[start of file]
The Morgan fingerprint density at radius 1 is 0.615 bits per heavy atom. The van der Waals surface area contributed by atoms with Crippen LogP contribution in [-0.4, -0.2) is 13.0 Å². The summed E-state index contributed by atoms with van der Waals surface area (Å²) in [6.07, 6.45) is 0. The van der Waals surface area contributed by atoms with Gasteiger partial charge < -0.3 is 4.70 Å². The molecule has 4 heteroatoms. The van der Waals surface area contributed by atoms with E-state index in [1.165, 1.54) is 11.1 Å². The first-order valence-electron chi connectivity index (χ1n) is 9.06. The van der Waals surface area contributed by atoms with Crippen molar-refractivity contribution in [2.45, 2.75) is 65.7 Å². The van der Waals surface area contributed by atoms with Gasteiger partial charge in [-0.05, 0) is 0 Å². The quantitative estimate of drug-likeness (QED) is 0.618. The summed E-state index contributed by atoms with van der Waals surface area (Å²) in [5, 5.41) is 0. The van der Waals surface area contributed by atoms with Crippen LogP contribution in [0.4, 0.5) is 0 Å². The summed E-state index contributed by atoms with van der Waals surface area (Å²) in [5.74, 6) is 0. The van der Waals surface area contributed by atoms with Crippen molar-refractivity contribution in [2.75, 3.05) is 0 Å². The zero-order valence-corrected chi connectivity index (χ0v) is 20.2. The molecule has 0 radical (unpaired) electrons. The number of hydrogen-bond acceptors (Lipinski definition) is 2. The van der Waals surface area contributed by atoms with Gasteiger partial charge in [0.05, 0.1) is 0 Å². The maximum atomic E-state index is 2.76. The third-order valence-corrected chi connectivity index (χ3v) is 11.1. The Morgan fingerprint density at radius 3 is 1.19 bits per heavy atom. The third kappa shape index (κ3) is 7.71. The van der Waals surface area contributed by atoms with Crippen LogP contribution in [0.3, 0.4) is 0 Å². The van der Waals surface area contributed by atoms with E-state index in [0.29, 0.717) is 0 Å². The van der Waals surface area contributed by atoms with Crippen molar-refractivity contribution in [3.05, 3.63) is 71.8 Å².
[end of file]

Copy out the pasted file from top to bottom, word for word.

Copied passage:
The Morgan fingerprint density at radius 1 is 0.615 bits per heavy atom. The van der Waals surface area contributed by atoms with Crippen LogP contribution in [-0.4, -0.2) is 13.0 Å². The summed E-state index contributed by atoms with van der Waals surface area (Å²) in [6.07, 6.45) is 0. The van der Waals surface area contributed by atoms with Gasteiger partial charge < -0.3 is 4.70 Å². The molecule has 4 heteroatoms. The van der Waals surface area contributed by atoms with E-state index in [1.165, 1.54) is 11.1 Å². The first-order valence-electron chi connectivity index (χ1n) is 9.06. The van der Waals surface area contributed by atoms with Crippen molar-refractivity contribution in [2.45, 2.75) is 65.7 Å². The van der Waals surface area contributed by atoms with Gasteiger partial charge in [-0.05, 0) is 0 Å². The quantitative estimate of drug-likeness (QED) is 0.618. The summed E-state index contributed by atoms with van der Waals surface area (Å²) in [5, 5.41) is 0. The van der Waals surface area contributed by atoms with Crippen LogP contribution in [0.4, 0.5) is 0 Å². The summed E-state index contributed by atoms with van der Waals surface area (Å²) in [5.74, 6) is 0. The van der Waals surface area contributed by atoms with Crippen molar-refractivity contribution in [2.75, 3.05) is 0 Å². The zero-order valence-corrected chi connectivity index (χ0v) is 20.2. The molecule has 0 radical (unpaired) electrons. The number of hydrogen-bond acceptors (Lipinski definition) is 2. The van der Waals surface area contributed by atoms with Gasteiger partial charge in [0.05, 0.1) is 0 Å². The maximum atomic E-state index is 2.76. The third-order valence-corrected chi connectivity index (χ3v) is 11.1. The Morgan fingerprint density at radius 3 is 1.19 bits per heavy atom. The third kappa shape index (κ3) is 7.71. The van der Waals surface area contributed by atoms with Crippen LogP contribution in [0.3, 0.4) is 0 Å². The van der Waals surface area contributed by atoms with E-state index in [0.29, 0.717) is 0 Å². The van der Waals surface area contributed by atoms with Crippen molar-refractivity contribution in [3.05, 3.63) is 71.8 Å².